Android

Qualcomm Shows an Early Prototype of Galaxy S10’s Ultrasonic Fingerprint Reader

Expected to be released in the early months of 2019, Samsung Galaxy S10 is rumored to bring several new features. One feature that has stirred interest in technological experts is its much anticipated ultrasonic fingerprint reader, showcased by Qualcomm at a recent event held in China last week.

According to the twitter user @Universeice, who is also a Samsung insider, S10 may be the first one to work with this technology, though it would definitely not be the only one. He quoted a recent report by Ming-Chi Kuo and suggested that the sensor on Galaxy S10 would not be an optical one but rather an ultrasonic sensor embedded inside the screen which will use ultrasound for reading fingerprints and is much more efficient.

This is a next-step technology, aimed at completely eliminating the need for physical home buttons. Also, they have a significant advantage over the usual optical sensors as they will work even if the display is dirty or the fingers are wet and the entire phone screen will act as a huge fingerprint sensor. Ultrasonic waves will be able to read through everything.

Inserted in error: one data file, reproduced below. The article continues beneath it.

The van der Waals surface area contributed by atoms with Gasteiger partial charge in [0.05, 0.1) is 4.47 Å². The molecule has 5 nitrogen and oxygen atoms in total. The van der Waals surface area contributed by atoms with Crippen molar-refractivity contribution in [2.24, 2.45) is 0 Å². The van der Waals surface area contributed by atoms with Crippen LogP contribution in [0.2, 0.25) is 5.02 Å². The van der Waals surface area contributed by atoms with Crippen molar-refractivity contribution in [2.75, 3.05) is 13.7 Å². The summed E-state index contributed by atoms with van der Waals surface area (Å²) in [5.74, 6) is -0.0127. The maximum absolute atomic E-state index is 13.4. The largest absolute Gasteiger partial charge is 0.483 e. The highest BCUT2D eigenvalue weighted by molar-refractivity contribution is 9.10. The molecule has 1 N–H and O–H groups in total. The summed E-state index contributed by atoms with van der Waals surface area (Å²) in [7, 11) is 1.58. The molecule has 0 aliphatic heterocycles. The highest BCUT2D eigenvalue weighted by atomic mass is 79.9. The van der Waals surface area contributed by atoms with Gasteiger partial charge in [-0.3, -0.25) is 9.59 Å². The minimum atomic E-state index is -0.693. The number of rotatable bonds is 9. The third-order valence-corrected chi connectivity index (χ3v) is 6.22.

Different Samsung series smartphones are expected to use this latest sensor technology including S10, Galaxy A series phones and Galaxy Note 10. The Galaxy S10 is reportedly coming in three different sizes, however only the bigger size models will have the ultrasonic sensor technology made by Qualcomm. The sensor size is 0.5mm so it does not add much thickness to the smartphone itself.

The fingerprint technology was introduced by Qualcomm last year but only a few smartphones have yet embraced it as it only works through flexible OLED displays. It looks like Samsung is all ready to take the lead as it is currently using OLED displays on a large scale.

Maira Ahmed


Maira is a system analyst for the last 10 years. She likes to explore, experience and understand new technologies shaping the future. She was a key member of the MUM "Mera Urdu Messenger"s (R&D) team, the first ever Urdu messenger released by CRI in the 90s.
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